Martin Walsh Film Library

archiveThe list of esteemed Film Studies faculty at the University of Western Ontario includes a leading film theorist and one of the founders of academic Film Studies in Canada, Martin Walsh. After completing his doctorate at the Slade School of Fine Art in London, England, Martin Walsh accepted a position as a Lecturer in Film Studies in the Department of English at the University of Western Ontario. As a new faculty member at Western, Walsh was responsible for spearheading the renovation of the Film Studies screening room located in University College (temporary located in Arts & Humanities Building Room 1G19) and the development of the Film Research Centre. After outfitting a screening room with film projection, the Department of English began to acquire 16mm prints for classroom viewing. In 1976, Film Studies Professors Seth Feldman and Martin Walsh received a grant of $75,000 from the Academic Development Fund to establish a film and video research centre and purchase new prints for the English Department’s film library. In 1976, their collection included 100 titles. This funding enabled Western to develop “one of the largest film collections in Ontario.” The press releases announcing the grant in 1977 argued that film had claimed “a permanent place in the university.” This collection of prints was clearly shaped by Walsh’s own research interests. A strong supporter and researcher of political modernism, Walsh’s critical work culminated in the posthumous anthology The Brechtian Aspect of Radical Cinema in 1981. Following Prof. Walsh’s untimely death in 1977 in a tragic cycling accident, Arts & Humanities renamed the Film Resource Centre the Martin Walsh Film Library.

The Martin Walsh Film Library contains an eclectic array of films, including avant-garde classics, silent cinema reduction prints, European art house features, independent documentaries and educational films. Initially, the prints in the Martin Walsh Film Library were screened for classes on a regular basis. A number of prints were purchased from independent distributors such as Canyon Cinema, the Canadian Filmmakers Distribution Centre, the Museum of Modern Art, New Yorker Films, and the National Film Board of Canada. One of the strengths of the Martin Walsh Library is its documentation of Canadian and American avant-garde film. The collection contains work by structural filmmakers Michael Snow (New York Eye and Ear Control (1964), One Second in Montreal (1969)), Paul Sharits (Axiomatic Granularity (1973)), Robert Nelson (The Awful Backlash (1967)), and Tony Conrad (The Flicker (1965)). Numerous avant-garde films were purchased from the artists themselves in the 1970s. Rounding out the experimental film collection are works by Bruce Baillie (Quick Billy (1970)), Canadian filmmaker David Rimmer (Watching for the Queen (1973), Canadian Pacific (1975)), and four of Stan Brakhage’s 8mm Song films, signed by the artist himself. The most important experimental film in the collection is arguably Jack Chambers’ epic feature-length film The Heart of London (1970). It is likely that the Film Studies Department possesses one of the few original 16mm release prints of the film. Acquired from the London Filmmakers Co-Op (an independent company based out of Chambers’ home for the distribution of his work) while the filmmaker was still alive, the print predates the posthumous success that the film has subsequently achieved.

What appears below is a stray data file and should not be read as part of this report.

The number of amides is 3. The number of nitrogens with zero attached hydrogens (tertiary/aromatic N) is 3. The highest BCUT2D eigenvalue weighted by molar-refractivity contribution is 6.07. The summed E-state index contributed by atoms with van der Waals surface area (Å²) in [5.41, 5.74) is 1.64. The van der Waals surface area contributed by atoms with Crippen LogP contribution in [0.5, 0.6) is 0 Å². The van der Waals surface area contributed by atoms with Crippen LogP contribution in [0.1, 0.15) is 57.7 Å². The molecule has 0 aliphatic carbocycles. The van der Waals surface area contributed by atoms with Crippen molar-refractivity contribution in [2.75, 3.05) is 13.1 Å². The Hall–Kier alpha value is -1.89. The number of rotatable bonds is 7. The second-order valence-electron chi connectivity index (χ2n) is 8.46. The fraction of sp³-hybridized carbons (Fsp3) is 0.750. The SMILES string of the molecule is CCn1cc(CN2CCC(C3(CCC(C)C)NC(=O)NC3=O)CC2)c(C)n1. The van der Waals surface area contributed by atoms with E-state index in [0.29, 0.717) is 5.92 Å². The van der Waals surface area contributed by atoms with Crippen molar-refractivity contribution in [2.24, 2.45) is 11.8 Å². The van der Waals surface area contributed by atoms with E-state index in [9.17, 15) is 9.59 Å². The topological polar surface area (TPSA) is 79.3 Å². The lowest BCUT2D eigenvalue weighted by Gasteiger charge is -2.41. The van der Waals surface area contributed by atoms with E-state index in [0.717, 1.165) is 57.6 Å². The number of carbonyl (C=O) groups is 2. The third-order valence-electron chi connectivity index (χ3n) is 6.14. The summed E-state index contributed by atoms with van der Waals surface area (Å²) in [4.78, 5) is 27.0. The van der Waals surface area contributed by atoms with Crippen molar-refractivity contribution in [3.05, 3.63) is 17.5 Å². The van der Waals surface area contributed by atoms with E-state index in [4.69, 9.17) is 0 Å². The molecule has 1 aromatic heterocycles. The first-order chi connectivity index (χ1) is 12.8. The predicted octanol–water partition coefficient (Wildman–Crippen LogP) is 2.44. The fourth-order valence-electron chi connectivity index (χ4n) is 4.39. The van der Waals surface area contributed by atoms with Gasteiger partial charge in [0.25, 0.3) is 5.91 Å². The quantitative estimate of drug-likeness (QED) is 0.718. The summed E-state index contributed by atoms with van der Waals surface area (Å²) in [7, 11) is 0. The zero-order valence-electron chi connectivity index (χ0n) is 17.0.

The collection also includes well-preserved prints of early works such as Man Ray’s Le Retour à La Raison (1923), Emak-Bakia (1926), and L’Étoile de Mer (1928), James Sibley Watson and Melville Webber’s The Fall of the House of Usher (1928) and Lot in Sodom (1933), Joris Iven’s lyrical documentary Rain (1929) and works by American avant-garde pioneers Kenneth Anger’s Puce Moment (1949), Kustom Kar Kommandos (1965), Maya Deren’s A Study in Choreography for Camera (1945), Bruce Conner Report’s (1967), and Stan Brakhage’s The Wonder Ring (1955), and Flesh of the Morning (1956).

Although Technical Services and English stopped purchasing films on celluloid in the 1980s, the Martin Walsh Film Library continued to function as a repository for 16mm film. The Martin Walsh Film Library houses several collections that could be of interest to scholars of industrial and educational film. One notable collection includes films by regional educational filmmaker Lyle Bebensee, who donated his films to Western in 1998. The film library also houses numerous industrial and educational films acquired from Ryerson University’s former film library. Most of the prints are either educational or industrial shorts by distributors such as McGraw Hill, Coronet Instructional Films, and the National Film Board of Canada. Highlights of the Martin Walsh Film Library’s collection of educational and sponsored films include All My Babies: A Midwife’s Own Story (Dir. George C. Stoney, 1952) and Western: A Tradition of Futures (Director: Nancy Johnson and Mark McCurdy, Lockwood Films (March 1987).

This summary is based on the following sources: Bill Webster “Western allotted $75,000 to buy films” The London Free Press (February 26, 1977); “UWO film research centre receives grant” (Western News, July 15 1976), 7; Joshua Romphf, Film Studies 4495 – Academic Internship Final Report: “Martin Walsh Film Archive” (2011).